The ancient Greeks called them water draws because they had this crazy theory that water rode sunbeams into the sky to turn into rain (oh those wacky Greeks). They are also called Jacob’s Ladder after a Biblical tale in which Jacob dreamed of a staircase to Heaven. And they are also called Taura A Māui, which is Māori for “Ropes of Māui.”
Māui, in this case, is not the Hawaiian Island. But rather, it refers to a Polynesian demigod, which is why the phrase is of Māori origin. If you didn’t know, the Māori are the original settlers of the islands of New Zealand. They arrived sometime in the 1,200’s which makes New Zealand one of the last landmasses ever to be settled by human beings. And New Zealand has a pretty interesting relationship with the demigod Māui.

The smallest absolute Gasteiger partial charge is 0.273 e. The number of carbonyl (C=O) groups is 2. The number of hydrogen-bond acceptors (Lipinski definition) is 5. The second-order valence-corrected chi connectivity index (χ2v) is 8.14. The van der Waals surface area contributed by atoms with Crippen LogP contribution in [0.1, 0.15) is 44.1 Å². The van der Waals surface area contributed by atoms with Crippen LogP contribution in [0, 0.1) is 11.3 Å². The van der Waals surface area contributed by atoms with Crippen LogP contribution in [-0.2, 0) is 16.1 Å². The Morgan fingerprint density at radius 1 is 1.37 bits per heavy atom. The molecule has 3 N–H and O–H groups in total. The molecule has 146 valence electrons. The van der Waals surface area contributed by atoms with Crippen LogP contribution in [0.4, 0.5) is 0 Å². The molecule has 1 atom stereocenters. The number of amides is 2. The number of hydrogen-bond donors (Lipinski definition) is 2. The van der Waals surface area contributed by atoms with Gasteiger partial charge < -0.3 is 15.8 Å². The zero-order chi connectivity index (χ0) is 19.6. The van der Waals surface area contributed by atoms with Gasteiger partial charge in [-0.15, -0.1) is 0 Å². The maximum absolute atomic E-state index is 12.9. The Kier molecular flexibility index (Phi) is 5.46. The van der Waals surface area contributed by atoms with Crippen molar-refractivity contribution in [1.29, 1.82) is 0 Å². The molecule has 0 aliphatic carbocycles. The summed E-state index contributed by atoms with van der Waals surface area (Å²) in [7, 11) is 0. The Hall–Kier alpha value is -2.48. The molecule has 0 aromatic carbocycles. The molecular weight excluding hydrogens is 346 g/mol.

Māui, whose full name is Māui-tikitiki-a-Taranga which translates roughly to “Māui the hair of his mother Taranga” for reasons that would take a little too long to explain did not get along with his brothers, which would also take a little too long to explain. What’s important is that his brothers were going fishing one day and they left him behind. So, he took his own canoe and an ancient, enchanted jawbone which he made into a fishing hook and went fishing on his own. He fished up a giant fish and his brothers saw it and rowed over. They wanted to cut up the fish at once, but Māui insisted on making a proper offering to the god Tangaroa who ruled the sea first. His brothers wouldn’t listen and started cutting up the giant fish. According to Maroi legend, the giant fish was the northern island of New Zealand. And all the valleys and rivers are the cuts his brothers made. The southern island is Māui’s canoe.